Wal-Mart Case Study

1723 Words Nov 28th, 2010 7 Pages
1. To what extent is Wal-Mart’s performance attributable to industry attractiveness and to what extent to competitive advantage?
Wal-Mart is a company which operates in the service sector, more specifically in the “Discount, Variety Stores/Retail” industry. The company’s superior performance is demonstrated through the fact that it was America’s largest company (in terms of revenue) in 2002, and the reputation of the company is reflected in the opinion of “Fortune” who have identified Wal-Mart as one of the world’s most admired companies. In 2004 Wal-Mart had been hiring 1.4 million employees – making it the largest corporation in the world. Wal-Mart’s share prices have also been stable at time of stock market volatility. There are
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The store management is decentralized, allowing individual store managers more power in decision-making, as they were expected to come up with their own methods for cutting prices and increasing sales. This is done differently in the competitors’ stores, where policies are brought in regional offices. Superior personal customer service offered at the stores from 9am to 9pm six days a week, with shorter working hours on Sundays (Supercentres were open continuously) together with specialized employee training provided customers with an atmosphere in which they were happy to spend their time and money.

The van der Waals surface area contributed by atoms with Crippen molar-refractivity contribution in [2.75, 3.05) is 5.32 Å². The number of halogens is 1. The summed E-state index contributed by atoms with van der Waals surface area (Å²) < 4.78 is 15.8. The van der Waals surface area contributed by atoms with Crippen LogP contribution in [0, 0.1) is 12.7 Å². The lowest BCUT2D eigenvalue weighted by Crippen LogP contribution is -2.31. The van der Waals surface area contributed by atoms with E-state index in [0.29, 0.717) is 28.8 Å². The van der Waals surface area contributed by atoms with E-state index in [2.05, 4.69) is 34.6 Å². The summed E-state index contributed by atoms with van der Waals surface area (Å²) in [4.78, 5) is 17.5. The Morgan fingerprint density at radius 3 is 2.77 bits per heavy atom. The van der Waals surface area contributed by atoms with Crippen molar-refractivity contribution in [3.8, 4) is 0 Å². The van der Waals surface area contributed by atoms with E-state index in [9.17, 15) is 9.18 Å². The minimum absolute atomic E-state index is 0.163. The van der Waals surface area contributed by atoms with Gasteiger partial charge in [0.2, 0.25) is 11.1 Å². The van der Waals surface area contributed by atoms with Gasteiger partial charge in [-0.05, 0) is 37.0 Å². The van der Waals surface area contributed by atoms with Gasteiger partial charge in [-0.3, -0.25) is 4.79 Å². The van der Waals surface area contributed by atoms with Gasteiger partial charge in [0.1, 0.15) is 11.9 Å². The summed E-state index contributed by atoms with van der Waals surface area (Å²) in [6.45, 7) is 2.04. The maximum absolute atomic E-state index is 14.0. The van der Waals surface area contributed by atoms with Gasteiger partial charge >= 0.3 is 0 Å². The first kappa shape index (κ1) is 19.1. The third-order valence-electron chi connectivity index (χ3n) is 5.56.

Marketing
Wal-Mart’s slogan “Everyday Low Prices” is the milestone of their communication with the public as well as their basic business principle. The corporation mainly used word-of-mouth advertising and spent a lot less on marketing than the industry competitors. A strong emphasis was put on patriotism and national causes, when it comes to the U.S. market.
Information Technology
Wal-Mart’s advanced data-mining tools allow them to fine tune and improve customer responsiveness, giving customers what and when they want in offer. It can be compared to
Human Resource Management
In Wal-Mart, employees are valued and empowered. All employees are called “associates” symbolizing their importance to the firm. The belief is also that the employees will work harder if treated well. Open doors and open books policy is enforced to make sure that, employees are empowered to

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